Serving the GW Community since 1904

The GW Hatchet


The GW Hatchet

Serving the GW Community since 1904

The GW Hatchet

GW battles no. 14 butler

The record books will simply reduce Saturday afternoon into a tally in the loss column for the Colonials.

But that mark won’t show that the team fought back from a double-digit deficit. It won’t show that a Colonial squad paced by four freshmen took No. 14 Butler to the wire in front of a screaming, sold-out Smith Center.

It won’t show the final scramble for a shot in a three-point game. Instead, it will show that GW fell 59-56 to the Bulldogs, and that makes the loss all the more painful.

“I think we still wanted to get the W. It still was a blow to us. But it shows that if we play hard from the get-go, rather than when we get down 17, we can win. We can compete,” freshman guard Joe McDonald said.

At one point during Saturday’s game, it looked as if all hope was lost for the Colonials (11-11, 5-4 A-10). The wheels were

Media Credit: Ashley Lucas | Assistant Photo Editor
Colonials react to the final-seconds loss.

coming off the game, with Butler up by 17 points courtesy of explosive senior guard Rotnei Clarke.

GW wasn’t about to buckle under pressure, though. Playing an aggressive man-to-man defense all afternoon, the team began to press heavily, bearing down on the Bulldogs in transition.

Butler began to crack, tiny fissures that first appeared as a bobbled pass here, a step out of bounds there. Slowly, the Colonials chipped away at the Bulldog lead. The fury and tempo of the game built, as player after player hit the deck to force jump balls, until – with just 52 seconds left – GW was only down by three.

“These guys have a lot of character and heart. I wish we wouldn’t get down so much, it’s happening a lot, but we’re playing really good teams. We haven’t packed it in yet this year,” head coach Mike Lonergan said. “We just couldn’t get that open three.”

Though the final possession would end without the Colonials wholly making up their deficit, the push back against Butler’s lead was a dramatic improvement from the way GW opened play.

Neither team shot particularly well before the break. The Bulldogs shot only 37.1 percent in the first half, and the Colonials just 24.2 percent. But Butler converted three treys, compared to GW’s zero.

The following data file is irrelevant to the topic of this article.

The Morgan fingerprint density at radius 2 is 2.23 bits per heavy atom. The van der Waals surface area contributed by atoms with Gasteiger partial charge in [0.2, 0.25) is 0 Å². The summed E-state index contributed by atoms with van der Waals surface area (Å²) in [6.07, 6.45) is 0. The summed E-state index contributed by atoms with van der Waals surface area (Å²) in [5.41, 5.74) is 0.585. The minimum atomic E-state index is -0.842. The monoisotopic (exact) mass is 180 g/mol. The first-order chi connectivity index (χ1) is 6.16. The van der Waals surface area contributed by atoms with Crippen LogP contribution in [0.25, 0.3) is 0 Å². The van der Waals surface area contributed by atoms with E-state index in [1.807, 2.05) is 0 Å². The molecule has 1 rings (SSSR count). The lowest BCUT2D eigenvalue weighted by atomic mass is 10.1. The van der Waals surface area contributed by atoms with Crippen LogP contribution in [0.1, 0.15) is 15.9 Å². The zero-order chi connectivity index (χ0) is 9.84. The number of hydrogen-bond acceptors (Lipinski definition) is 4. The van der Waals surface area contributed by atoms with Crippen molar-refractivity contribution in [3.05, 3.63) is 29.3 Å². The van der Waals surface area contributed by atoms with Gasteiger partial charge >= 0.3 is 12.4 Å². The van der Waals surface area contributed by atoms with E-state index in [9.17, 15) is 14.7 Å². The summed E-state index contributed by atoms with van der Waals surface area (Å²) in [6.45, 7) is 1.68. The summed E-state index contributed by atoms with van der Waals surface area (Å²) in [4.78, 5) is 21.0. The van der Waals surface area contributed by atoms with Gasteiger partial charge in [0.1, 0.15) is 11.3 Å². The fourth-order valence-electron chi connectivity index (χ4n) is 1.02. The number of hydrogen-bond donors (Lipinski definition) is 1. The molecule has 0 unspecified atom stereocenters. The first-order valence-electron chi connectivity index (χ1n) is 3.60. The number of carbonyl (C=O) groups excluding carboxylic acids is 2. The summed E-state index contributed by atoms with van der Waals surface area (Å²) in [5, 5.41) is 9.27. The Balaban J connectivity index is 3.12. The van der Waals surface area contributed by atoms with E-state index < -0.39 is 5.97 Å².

Media Credit: Jordan Leon | Hatchet Photographer
Senior guard Lasan Kromah tries to get a shot off

The Bulldogs were more clearly in the game on the boards, gathering a 30-19 first-half rebound advantage that gave them the edge over the first twenty minutes of play. Entering halftime in that hole gave the Colonials an impetus to fight.

“When you’re down, it’s easy to attack,” senior forward Isaiah Armwood said. “They were just getting putbacks, putbacks, that was half of their offense. So we had to do a better job on that.”

Faced with a deep Butler offensive attack that rotated through various shooters, the Colonials were determined to answer defensively. Prior to Saturday’s game, both Lonergan and senior guard Lasan Kromah said the team’s strong points were its rebounding and defense, and GW came into the second half determined to showcase its strengths.

Switching into the press, the Colonials closed the rebounding gap, finishing only five behind Butler’s 46. The press suffocated the usually methodical Butler offense to the tune of 19 forced turnovers.

“It got us back in the game,” Lonergan said. “I give credit to the crowd, they were unbelievable. That energy, and I was hoping we could get a couple of five second calls. It really kept us going, we just couldn’t get that big basket.”

It was, in the end, shooting that would prove the Colonials’ downfall. Faced with a Butler defense that focused on spreading GW out and getting players off their marks, the team turned in one of its worst shooting performances of the season.

Shot after shot didn’t fall, and the Colonials ended shooting just 27.9 percent on the game. Further frustrating matters was GW’s 1-for-12 line from three-point range. Though Armwood recorded his second straight double-double, with 14 points and 11 boards, and McDonald and Kromah added 10 points apiece, the shooting just wasn’t there.

“We work on it all the time, you can address it through recruiting,” Lonergan said. “I think [freshman forward] Patricio [Garino] can become a better shooter, and [junior forward] Nemanja’s [Mikic] been hot and cold, like most of our guys. At home, we’ve got to make some shots. They’re keying on Isaiah inside, which they should, so somebody else has to step it up and hit one of those shots.”

Still, shooting struggles aside, the 17-point deficit aside, the loss aside, GW’s head coach knows that today is more than a tally in the defeat column.

“I’m proud of our guys, I have no problem saying that. That’s a heck of a team, a heck of a coach, and it’s a hell of a league,” Lonergan said.

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